I have a system with the following components:

  • RAM -> 32GB (swap filed is advisable to be DOUBLE the RAM size so 64/65GB)
  • sda -> Samsung 500GB SSD -> Raid disc 1 -> RAID-1 member 0 === soft raid
  • sdb -> Samsung 500GB SSD -> Raid disc 2 -> RAID-1 member 1 === soft raid
  • sdc -> WD 1TB HDD
  • sdd -> Seagate 2TB HDD


Install Linux distro + apache web + php + mySQL (+ future mail server) onto system. Have system available for web-hosting -> for web-development portfolio.

What I've tried already:

As mentioned above I have 2 x 500GB SSD's. SO why not run them in RAID-1. I don't have to, but their available so why not? ok, so its software raid, but if 1 drives fails, at least there's 1 another copy available.

When I first tried install Debian 9.5, I originally set the sda - 500gb SSD, and sdb - 500gb SSD, as RAID 0, in the BIOS. Debian DID NOT SEE the drives. Back into BIOS remove RAID, re-start Debian Install -> NOW SEE's DRIVES. I got up and running on my local host. However, after a reboot, I couldn't get into the system any more (password fail). Since nothing on it, I chose to re-install.

This time, I tried the Ubuntu server ISO. And here's where all the questions come from: In the ubuntu install sequence. It wanted me to start doing disc partitioning. So it wants me allocate /boot, /home, /, ... I did the following:

  • gave it 1GB for /boot, but I was NOT able to put it on the RAID.
  • In the documentation it said you normally want DOUBLE your RAM for swap file size. I have 32GB so double is 64GB. Which I partitioned on both drives in RAID. So I ended up with RAID 1 - 0 -> 64GB (swap file) and the Raid 0 - 1 (435GB) balance for OS/Server, apps.

The question:

How do I put the /boot partition on the RAID-1?

  • 1
    Hello. Please edit your question to describe your available disk sizes. You've mentioned 65GB swao (ouch) - just how much memory does this box have? And you've also mentioned 1TB and 2TB drives. Are you using hardware RAID or software? Nov 2, 2018 at 0:30
  • Welcome to Unix & Linux! ;-) Could you edit your question and ask... erm.. well... one question... per question? Then ping me here @Fabby so I can come back and answer your question. Now your question is too broad
    – Fabby
    Nov 2, 2018 at 7:43
  • @Fabby more details up above - question edited - hopefully it provides clarity Nov 2, 2018 at 9:03
  • Please re-read if I understand your issue correctly (Edited) then ping me again.
    – Fabby
    Nov 2, 2018 at 9:46
  • @Fabby how do I put /boot partition on Raid-1 - yes, and how do I install a swap file 64GB on Raid-1, and how do I install everything else on the balance of Raid-1, Consider: 500GB available. 1GB - /boot, 64GB - /swap, 435GB -/everything else but all 3 on the SAME Raid-1 Nov 2, 2018 at 9:52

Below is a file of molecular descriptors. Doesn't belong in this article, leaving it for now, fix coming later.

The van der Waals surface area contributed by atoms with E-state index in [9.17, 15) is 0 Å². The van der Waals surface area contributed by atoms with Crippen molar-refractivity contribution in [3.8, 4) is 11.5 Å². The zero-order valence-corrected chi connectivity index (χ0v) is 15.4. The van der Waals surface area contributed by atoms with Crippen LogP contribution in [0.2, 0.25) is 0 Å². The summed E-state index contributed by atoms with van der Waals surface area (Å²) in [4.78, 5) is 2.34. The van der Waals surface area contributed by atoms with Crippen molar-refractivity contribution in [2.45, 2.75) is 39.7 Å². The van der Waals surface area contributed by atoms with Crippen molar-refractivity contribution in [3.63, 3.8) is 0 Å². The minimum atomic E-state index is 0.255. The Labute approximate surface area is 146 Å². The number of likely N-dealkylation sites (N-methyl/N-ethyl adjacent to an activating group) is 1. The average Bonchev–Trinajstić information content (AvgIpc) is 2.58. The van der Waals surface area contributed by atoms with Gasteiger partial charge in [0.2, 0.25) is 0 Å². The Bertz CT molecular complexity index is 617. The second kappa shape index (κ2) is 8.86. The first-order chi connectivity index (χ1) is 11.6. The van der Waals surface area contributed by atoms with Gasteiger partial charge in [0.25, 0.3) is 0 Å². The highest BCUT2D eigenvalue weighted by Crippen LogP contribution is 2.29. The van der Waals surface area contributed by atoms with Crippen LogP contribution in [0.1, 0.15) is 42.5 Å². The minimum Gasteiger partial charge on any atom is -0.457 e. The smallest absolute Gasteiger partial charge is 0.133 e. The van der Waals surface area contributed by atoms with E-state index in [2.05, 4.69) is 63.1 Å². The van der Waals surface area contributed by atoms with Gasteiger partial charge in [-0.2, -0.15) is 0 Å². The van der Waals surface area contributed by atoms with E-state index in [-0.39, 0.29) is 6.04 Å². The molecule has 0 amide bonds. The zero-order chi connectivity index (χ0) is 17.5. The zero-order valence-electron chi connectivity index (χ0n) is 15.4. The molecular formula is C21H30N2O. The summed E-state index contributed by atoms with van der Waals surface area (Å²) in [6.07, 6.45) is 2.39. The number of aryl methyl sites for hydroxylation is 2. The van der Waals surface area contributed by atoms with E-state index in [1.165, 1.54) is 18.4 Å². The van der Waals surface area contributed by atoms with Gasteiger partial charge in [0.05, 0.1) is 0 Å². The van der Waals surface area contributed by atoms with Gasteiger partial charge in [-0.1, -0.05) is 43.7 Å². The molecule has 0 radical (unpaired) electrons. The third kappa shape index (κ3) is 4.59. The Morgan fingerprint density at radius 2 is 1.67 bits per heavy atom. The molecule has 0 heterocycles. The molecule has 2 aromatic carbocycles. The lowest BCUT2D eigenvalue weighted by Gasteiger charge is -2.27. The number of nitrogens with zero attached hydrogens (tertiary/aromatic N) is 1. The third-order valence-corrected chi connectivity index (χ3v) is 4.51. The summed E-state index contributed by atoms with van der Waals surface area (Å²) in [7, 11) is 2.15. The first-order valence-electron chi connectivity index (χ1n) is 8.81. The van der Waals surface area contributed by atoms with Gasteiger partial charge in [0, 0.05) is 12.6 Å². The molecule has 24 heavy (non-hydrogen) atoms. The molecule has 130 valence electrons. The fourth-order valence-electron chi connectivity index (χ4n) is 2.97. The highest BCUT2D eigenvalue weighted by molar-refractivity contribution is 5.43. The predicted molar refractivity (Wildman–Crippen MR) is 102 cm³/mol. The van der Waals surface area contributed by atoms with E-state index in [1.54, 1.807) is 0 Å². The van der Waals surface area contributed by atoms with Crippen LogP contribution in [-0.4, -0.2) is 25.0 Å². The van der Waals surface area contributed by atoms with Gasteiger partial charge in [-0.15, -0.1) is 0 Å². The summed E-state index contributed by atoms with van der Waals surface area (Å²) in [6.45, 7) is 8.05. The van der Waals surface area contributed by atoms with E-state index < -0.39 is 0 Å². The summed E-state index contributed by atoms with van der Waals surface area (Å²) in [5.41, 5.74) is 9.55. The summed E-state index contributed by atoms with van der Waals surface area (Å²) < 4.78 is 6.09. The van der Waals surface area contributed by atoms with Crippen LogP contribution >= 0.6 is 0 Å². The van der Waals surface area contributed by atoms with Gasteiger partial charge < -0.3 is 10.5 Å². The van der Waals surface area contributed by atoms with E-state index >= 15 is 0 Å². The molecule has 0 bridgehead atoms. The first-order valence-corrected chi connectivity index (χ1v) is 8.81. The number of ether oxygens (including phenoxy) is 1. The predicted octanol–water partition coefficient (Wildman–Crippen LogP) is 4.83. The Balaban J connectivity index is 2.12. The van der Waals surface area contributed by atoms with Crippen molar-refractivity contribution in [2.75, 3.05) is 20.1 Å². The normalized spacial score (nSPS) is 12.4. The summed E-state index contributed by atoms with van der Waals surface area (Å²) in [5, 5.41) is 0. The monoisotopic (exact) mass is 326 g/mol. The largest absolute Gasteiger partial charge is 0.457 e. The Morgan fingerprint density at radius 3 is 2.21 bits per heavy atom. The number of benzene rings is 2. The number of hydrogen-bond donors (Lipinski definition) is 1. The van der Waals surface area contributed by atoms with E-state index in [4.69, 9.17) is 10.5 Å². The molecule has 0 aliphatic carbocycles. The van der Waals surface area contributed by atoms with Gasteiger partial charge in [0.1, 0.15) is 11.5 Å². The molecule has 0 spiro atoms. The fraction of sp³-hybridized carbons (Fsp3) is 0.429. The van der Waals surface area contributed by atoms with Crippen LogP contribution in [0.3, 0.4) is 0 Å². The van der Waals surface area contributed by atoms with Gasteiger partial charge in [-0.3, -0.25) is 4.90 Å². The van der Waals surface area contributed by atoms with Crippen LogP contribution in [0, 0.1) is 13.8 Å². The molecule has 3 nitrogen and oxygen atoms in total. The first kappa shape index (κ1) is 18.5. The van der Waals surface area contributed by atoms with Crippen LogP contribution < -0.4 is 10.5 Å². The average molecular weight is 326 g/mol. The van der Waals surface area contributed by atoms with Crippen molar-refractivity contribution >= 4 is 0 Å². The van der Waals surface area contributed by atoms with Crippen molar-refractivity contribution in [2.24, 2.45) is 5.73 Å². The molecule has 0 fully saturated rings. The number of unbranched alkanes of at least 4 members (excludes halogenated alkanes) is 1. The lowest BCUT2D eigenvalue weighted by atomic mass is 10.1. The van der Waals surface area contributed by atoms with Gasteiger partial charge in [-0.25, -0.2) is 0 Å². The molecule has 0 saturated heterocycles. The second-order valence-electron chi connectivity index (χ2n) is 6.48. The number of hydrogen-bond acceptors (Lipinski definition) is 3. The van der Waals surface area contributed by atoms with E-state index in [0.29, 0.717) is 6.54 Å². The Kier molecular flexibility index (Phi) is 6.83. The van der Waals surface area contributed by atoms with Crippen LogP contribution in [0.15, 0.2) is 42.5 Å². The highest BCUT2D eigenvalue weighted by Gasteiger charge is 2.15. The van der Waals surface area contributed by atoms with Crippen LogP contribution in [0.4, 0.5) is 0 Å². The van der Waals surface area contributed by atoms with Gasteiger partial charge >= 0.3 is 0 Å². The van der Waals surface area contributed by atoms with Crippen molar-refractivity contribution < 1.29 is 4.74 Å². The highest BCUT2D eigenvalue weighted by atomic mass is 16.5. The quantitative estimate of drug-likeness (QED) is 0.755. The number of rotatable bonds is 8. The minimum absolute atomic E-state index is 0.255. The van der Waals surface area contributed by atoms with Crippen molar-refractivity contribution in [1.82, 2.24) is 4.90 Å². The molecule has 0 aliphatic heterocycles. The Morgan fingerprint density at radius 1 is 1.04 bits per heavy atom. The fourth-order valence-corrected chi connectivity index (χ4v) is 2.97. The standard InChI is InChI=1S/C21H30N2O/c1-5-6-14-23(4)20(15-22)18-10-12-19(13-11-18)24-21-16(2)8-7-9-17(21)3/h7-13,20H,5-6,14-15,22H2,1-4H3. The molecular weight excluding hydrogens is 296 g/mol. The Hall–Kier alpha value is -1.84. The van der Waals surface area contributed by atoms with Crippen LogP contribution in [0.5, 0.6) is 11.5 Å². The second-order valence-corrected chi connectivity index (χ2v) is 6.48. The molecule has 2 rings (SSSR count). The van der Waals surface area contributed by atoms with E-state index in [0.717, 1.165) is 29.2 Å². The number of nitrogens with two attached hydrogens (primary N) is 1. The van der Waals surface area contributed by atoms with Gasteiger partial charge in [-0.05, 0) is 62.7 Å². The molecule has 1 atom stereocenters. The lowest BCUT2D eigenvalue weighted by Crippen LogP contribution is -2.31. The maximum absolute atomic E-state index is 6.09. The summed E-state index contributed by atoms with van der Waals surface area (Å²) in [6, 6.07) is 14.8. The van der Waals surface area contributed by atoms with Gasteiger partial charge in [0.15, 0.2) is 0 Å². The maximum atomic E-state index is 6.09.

1 Answer 1


RAID-0 stripes your data across multiple drives and is worse than no RAID at all from a reliability perspective because if one drive fails, the entire array becomes inaccessible and that's why Ubuntu refuses to mount boot on a RAID-0 array.

RAID-1 protects your drives by mirroring 2 drives and writing to both at once (slower than no RAID) and reading from both at once (faster).

As the hardware RAID of your RAID Controller does not seem to be recognised by Ubuntu (Probably because it's a BIOS Fake RAID), your only other option is to use a software RAID and this has some disadvantages:

  • No Dual boot with another OS (as the software RAID is OS specific)
  • All of the RAID processing is done by the system’s CPU instead of the Hardware RAID Controller
  • Disk replacement when the RAID fails needs an of-line backup of the configuration data.
  • Needs a backup and a restore of the UEFI partition that came with the machine as you're going to wipe both drives.

As you're installing a server ISO, RAID-1 use the following process:

  1. Backup the EFI partition using something like CloneZilla Live just in case you want to go back.
  2. Boot the Server ISO until you get to "Partitioning the disk"
  3. Choose Manual for your partitioning method: Manual Pärtitioning
  4. Select the first hard drive, and agree to "Create a new empty partition table on this device?".
  5. Repeat this step for the next drive that will be part of the RAID array.
  6. Select the Free Space on the first drive then select Create a new partition.
  7. Select the size of the partition. This partition will be the swap partition, (have a look here for swap size) then choose Primary, then Beginning.
  8. Select the Use as line at the top. By default this is Ext4 journaling file system, change that to physical volume for RAID then Done setting up partition.
  9. For the /boot partition once again select Free Space on the first drive then Create a new partition.
  10. Use at least 2 GB of the free space on the drive and choose Continue, then Primary.
  11. As with the swap partition, select the Use as: line at the top, changing it to physical volume for RAID. Also select the "Bootable flag:" line to change the value to "on". Then choose Done setting up partition.
  12. For the / partition once again select Free Space on the first drive then Create a new partition.
  13. Use all of the free space on the drive that's left and choose Continue, then Primary.
  14. Select the Use as: line at the top, changing it to physical volume for RAID. Then choose Done setting up partition<.

and then follow normal formatting to format the partitions.

And finally when the system is fully running, backup the mdadm config!

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